(Found via Bull City.)
Here's one I'm late on, thanks to post-vacation catch-up, but I find this so jaw-dropping that I simply must share just in case you've missed it. In the universe of bad ideas, there are lots of whoppers. But few rise to the level of truly catastrophic, with as much epic-trainwreck potential, as the thought of Bob Dylan singing Christmas carols -- in just the crisp diction you'd expect, no doubt.
Then again, this is the man who gave us "Self Portrait."
ADDENDUM (8/27/09): If it's for real, the Bob Dylan GPS?!
I appreciated all my gifts this Christmas season -- all were needed and useful.
I chose the practical for my wish list, especially this year in these uncertain times, and my family came through.
But one gift in particular will keep on adding a little cheer long past the Christmas season.
It’s a gift from my brother-in-law who is quite the builder.
It’s not an necessity, but it sure fixes what’s broken and will serve to pick up my spirits just about anytime.
He gave me a gift card to a home improvement store and a promise to rebuild our window boxes, one of which is deteriorating, and one that’s not far behind it.
So soon, I’ll be able to have a window full of flowers once again.
Gifts that last and keep on giving are hard to come by and have a special cache. Especially when they are right on target.
One of my sisters, concerned about the intense consumerism of Christmas, asked me to wrap up some of my books and give them to her instead of buying a gift.
And still others, were thinking of others during their Christmas giving this year.
Kelly Lloyd, a customer service representative of Just Give.org, an organization that helps people give to international relief, fight hunger and poverty and promote education for children and youth, said gifts were up $300,000 this year to $2.9 million from $2.6 million last year. That’s even in a slumping economy.
Robert Tolmach, of Changing the Present, a similar organization there is evidence that giving charitable gifts is on the rise. Tolmach said people get a great deal of reward from making a difference in the world, and gifts that help do that, are receiving more attention now.
Changing the Present aims to match interests of people with matching charitable organizations.
For instance, a son who loved being read to by his father might give him a gift of donating to a charity that provides needy children books. A fashionista’s donation gift might buy a pair of shoes so that a child may go to school in Africa, or outfit a woman who needs job interview clothes.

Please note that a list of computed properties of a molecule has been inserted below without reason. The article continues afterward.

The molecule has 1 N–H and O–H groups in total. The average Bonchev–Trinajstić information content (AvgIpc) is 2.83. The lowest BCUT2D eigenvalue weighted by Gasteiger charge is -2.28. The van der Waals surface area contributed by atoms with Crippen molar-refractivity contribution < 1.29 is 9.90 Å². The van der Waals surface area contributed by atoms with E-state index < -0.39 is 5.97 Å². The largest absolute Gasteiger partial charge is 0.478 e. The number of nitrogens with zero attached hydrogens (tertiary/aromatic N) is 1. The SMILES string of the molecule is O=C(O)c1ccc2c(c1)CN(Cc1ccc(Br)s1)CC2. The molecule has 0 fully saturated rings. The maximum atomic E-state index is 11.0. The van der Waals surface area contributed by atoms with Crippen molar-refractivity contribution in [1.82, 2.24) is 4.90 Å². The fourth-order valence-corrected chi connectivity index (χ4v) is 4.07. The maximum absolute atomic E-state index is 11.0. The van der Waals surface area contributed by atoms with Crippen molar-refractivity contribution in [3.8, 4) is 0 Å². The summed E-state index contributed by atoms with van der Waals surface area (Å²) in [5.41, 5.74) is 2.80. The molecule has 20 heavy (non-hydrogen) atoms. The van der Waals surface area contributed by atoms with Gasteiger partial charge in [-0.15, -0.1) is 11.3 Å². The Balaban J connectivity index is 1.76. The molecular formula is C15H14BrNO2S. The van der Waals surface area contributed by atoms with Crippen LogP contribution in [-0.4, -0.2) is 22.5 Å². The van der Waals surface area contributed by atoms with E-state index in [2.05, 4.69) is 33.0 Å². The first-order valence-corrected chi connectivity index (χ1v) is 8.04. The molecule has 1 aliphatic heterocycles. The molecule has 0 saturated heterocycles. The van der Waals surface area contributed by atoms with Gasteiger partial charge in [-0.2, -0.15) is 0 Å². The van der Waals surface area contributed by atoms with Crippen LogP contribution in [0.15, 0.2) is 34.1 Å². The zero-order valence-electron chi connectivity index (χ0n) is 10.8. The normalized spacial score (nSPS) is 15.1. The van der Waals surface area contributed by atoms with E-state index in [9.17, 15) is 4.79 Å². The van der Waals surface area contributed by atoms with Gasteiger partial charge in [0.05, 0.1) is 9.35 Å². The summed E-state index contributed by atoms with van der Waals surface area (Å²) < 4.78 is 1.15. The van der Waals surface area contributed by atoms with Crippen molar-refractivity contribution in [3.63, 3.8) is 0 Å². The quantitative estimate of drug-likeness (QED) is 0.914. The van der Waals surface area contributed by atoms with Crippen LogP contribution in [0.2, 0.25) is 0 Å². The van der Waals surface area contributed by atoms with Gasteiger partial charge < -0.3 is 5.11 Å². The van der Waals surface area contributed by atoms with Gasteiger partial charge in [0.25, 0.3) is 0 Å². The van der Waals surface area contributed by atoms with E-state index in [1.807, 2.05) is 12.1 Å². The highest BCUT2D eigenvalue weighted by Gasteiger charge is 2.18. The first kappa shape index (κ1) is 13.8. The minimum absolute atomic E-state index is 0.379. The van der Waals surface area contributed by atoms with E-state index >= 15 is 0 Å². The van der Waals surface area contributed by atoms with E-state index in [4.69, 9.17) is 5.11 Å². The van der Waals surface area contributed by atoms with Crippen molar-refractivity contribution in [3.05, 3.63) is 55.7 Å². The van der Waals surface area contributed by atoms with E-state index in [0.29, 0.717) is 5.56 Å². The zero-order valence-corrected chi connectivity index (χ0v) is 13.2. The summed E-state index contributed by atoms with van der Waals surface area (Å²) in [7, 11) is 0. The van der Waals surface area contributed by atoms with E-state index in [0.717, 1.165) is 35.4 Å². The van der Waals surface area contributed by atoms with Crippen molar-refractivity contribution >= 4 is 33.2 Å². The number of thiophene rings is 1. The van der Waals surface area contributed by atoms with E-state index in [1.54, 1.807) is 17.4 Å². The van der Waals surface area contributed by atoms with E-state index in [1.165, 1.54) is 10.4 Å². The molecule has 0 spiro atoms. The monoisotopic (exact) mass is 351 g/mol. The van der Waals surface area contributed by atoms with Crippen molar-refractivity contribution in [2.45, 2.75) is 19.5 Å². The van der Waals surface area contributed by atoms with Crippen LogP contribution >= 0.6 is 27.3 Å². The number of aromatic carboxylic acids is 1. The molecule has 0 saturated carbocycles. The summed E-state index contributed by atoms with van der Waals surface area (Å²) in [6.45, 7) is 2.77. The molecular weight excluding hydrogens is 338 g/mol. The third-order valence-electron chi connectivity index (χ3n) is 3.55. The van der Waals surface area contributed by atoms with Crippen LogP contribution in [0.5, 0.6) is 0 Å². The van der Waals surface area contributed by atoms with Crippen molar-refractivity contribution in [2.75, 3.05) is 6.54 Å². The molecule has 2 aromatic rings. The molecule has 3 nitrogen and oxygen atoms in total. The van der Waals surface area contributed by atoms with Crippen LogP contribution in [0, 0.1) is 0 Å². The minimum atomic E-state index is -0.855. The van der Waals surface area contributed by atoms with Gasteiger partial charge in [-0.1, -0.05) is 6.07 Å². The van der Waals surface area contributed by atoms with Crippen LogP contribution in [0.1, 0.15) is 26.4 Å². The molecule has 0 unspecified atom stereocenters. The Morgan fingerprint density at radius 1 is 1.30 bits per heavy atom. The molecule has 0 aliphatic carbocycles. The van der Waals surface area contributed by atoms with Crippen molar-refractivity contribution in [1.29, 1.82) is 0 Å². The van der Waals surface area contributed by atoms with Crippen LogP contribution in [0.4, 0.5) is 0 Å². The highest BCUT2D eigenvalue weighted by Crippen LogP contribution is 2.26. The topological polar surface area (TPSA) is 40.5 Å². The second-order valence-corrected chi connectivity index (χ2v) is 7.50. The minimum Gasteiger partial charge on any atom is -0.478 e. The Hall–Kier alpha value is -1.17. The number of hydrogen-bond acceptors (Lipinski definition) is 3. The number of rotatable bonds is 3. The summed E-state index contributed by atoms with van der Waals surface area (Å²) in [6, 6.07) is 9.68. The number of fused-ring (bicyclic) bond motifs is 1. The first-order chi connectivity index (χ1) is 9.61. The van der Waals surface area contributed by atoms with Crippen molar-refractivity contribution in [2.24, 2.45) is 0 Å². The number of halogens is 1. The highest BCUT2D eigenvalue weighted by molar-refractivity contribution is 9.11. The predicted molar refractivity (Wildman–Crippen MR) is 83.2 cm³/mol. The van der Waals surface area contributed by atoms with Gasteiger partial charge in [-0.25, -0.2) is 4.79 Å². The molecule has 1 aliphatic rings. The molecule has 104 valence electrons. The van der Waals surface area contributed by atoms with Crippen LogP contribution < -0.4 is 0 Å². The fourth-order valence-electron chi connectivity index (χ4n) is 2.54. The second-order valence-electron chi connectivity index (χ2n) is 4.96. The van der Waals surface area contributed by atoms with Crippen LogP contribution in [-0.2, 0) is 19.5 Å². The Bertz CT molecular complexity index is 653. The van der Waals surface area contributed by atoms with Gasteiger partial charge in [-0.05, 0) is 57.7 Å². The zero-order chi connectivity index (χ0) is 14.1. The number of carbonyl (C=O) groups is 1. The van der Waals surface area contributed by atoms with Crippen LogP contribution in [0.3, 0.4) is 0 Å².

You can give to save the Rainforest, a tiger, or even restore sight with an operation to remove cataracts.
Tolmach said hundreds of thousands of people gave gifts this year through the organization that celebrated its second Christmas in service.
These are gifts that really keep on giving and can be given not just at Christmas but for birthdays, Valentine’s or any other special day.
Tolmach said he had one for me -- persevering an acre of wilderness, “the world’s largest flower arrangement.”
Today brings one of my favorite annual rituals of the holiday season back around, the "alternative" gift guide of strange and unusual music-related artifacts for those looking to make a large impression. Click through for tons and tons more.
Last week I wrote this story about a decision by Sarah Michalak, who runs UNC Chapel Hill's library system, not to display two Christmas trees that for decades have greeted December visitors to two main campus libraries.
Well, I got plenty of feedback about that, as did UNC Chancellor Holden Thorp. In fact, a day or so later, Thorp released a statement explaining that plenty of places on campus do in fact display Christmas trees.
Now, the university has gone a step further, recording this short video and plunking it on its website. The 78-second video shows all the places on campus - the bookstore, Memorial Hall, the Carolina Inn, etc - where Christmas trees, wreaths, garland and the like are on display.
It's a lovely little video set to soothing music. Enjoy.
Today's Epicurean column (http://www.newsobserver.com/lifestyles/dining_clubs/epicurean/story/1327902.html) includes an excerpt from my annual list of restaurants that are open on Christmas Day. Here's the full list, below. I'll add more as I learn of them. And as always, feel free to add your own contributions.
The Carolina Inn, 211 Pittsboro St., Chapel Hill
4500 Crabtree Dr., in the Raleigh Marriott Crabtree Valley, Raleigh
The Washington Duke Inn, 3001 Cameron Boulevard, Durham
2000 Fearrington Village Center, Pittsboro
8411-105 Brier Creek Pkwy., in Brier Creek Commons, Raleigh
The Grove Café
421 S. Salisbury St., in the Sheraton Raleigh Hotel, Raleigh
100 Woodland Pond, in The Umstead Hotel and Spa, Cary
The Siena Hotel, 1505 East Franklin Street, Chapel Hill
901 W. Morgan St., Raleigh
431 W. Franklin St., Chapel Hill
Posta Tuscan Grille
500 Fayetteville St., in the Marriott City Center, Raleigh
239 S. Elliott Road, Chapel Hill
Windows at the Franklin
311 W. Franklin St., Chapel Hill